The health of an economy at the local and national level has always relied on entrepreneurial activity and growth. Entrepreneurs, after all, have the power to grow business ideas into successful companies, creating new jobs in the process. Many of the global Fortune 500 entities were once an entrepreneurial dream and small business. Inc.com published an article entitled, Entrepreneurs Rule the World, that touched on a TEDGlobal presentation given by Robert Neuwirth saying, “Neuwirth displayed a series of slides that should have changed the way everyone thinks about the global economy. Not skyscrapers and shopping malls, but street vendors, garbage dumps, and umbrella stands. This informal economy–which Neuwirth dubs ‘the stealth of nations’–is worth $10 trillion. That makes it the second largest economy in the world…”.
Entrepreneurship is the foundation of all business and innovation. Which is why fostering it promotes collaboration between business sectors, investors, civil society, universities, and philanthropists to the benefit of society as a whole. Global investors recognize start-ups as an efficient place to park their capital. The reason? Successful start-ups create ripples of economic value up and down the supply chain.
Consider the most recent trend started by entrepreneurs: businesses built on the principle of sharing economy, which can be global in scope, but local in terms of where the profits end up. The middlemen—the Ubers, eBays and Airbnbs of this world—share some multinational-like characteristics. However, they are local in their ability to connect and provide services that meet a desired need in a localized way.
Companies such as Uber and Airbnb are creating new forms of communities. All these marketplaces rely on reputation, trust, and reciprocity to thrive. This type of trust-building is called social proof. The eBay marketplace is a great example of it in action: millions of people who do not know each other feel comfortable enough to engage in transactions of trust. It is easier to trust someone when there is ample evidence that hundreds or thousands of other people in the community trust that individual, too.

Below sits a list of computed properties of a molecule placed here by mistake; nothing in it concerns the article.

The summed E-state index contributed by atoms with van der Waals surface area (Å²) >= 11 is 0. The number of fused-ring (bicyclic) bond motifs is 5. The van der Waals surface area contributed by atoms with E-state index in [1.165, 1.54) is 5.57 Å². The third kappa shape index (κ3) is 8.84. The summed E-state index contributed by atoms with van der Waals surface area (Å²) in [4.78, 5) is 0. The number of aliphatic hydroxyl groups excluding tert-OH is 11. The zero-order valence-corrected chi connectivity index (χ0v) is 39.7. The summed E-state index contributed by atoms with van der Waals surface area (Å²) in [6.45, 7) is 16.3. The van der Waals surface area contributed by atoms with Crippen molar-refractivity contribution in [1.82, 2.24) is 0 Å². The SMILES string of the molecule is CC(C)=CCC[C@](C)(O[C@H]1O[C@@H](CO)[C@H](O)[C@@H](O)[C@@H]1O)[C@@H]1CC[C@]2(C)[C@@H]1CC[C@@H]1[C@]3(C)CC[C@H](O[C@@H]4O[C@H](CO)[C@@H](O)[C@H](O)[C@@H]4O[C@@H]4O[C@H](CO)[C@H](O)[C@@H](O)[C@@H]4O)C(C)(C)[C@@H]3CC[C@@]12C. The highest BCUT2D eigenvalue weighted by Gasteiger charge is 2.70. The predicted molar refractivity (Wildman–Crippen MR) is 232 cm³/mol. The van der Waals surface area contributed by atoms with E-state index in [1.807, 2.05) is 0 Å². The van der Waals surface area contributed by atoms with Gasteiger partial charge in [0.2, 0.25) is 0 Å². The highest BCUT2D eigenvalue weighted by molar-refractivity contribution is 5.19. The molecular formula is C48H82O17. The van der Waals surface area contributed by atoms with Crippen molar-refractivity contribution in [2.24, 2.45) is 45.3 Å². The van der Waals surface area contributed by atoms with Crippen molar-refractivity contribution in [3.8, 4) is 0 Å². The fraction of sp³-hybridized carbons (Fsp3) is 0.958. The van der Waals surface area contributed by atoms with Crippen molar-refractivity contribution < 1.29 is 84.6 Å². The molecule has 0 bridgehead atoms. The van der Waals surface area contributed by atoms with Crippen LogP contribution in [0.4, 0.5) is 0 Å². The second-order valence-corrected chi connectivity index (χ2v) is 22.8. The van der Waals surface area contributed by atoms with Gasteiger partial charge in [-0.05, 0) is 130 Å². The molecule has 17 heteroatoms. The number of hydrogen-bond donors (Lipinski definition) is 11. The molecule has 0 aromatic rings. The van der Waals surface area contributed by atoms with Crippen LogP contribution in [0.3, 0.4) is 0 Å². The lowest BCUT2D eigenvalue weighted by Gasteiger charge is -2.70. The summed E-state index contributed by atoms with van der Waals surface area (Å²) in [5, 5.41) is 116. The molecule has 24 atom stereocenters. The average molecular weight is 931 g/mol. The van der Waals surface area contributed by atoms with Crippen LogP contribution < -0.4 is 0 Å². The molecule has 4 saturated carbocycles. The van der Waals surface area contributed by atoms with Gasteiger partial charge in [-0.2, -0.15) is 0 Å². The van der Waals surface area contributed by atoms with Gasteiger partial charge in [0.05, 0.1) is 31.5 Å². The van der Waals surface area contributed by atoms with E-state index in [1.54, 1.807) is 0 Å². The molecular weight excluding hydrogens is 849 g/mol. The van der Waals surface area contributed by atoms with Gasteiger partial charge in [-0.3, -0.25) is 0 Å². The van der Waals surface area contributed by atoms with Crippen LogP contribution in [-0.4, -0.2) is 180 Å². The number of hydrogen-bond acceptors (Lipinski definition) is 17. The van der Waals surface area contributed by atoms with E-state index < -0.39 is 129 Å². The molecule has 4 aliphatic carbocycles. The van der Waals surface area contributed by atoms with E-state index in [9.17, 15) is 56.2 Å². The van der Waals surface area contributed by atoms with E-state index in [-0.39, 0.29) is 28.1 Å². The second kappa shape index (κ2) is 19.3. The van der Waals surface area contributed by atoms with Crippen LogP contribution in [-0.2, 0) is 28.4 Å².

As a recent phenomenon, emerging and developed markets have fostered these kinds of companies on an almost equal footing. This partly explains why, for example, South East Asian homegrown ride hailing start-ups like Grab have been able to drive Uber out of the region. The rise of the sharing economy and peer-to-peer marketplaces like Lending Club demonstrate a move toward cooperative relationships and more collaborative forms of consumption. Companies such as Uber and Airbnb are creating new forms of communities.
Sharing economies today, something entirely different and revolutionary tomorrow – that is the power and necessity of innovation through entrepreneurship. As we foster that entrepreneurial spirit within our own organizations, we can harness that power and become visionaries within our own industries and markets. Learn more about creating an environment that facilitates that kind of innovation within your business by visiting my website today.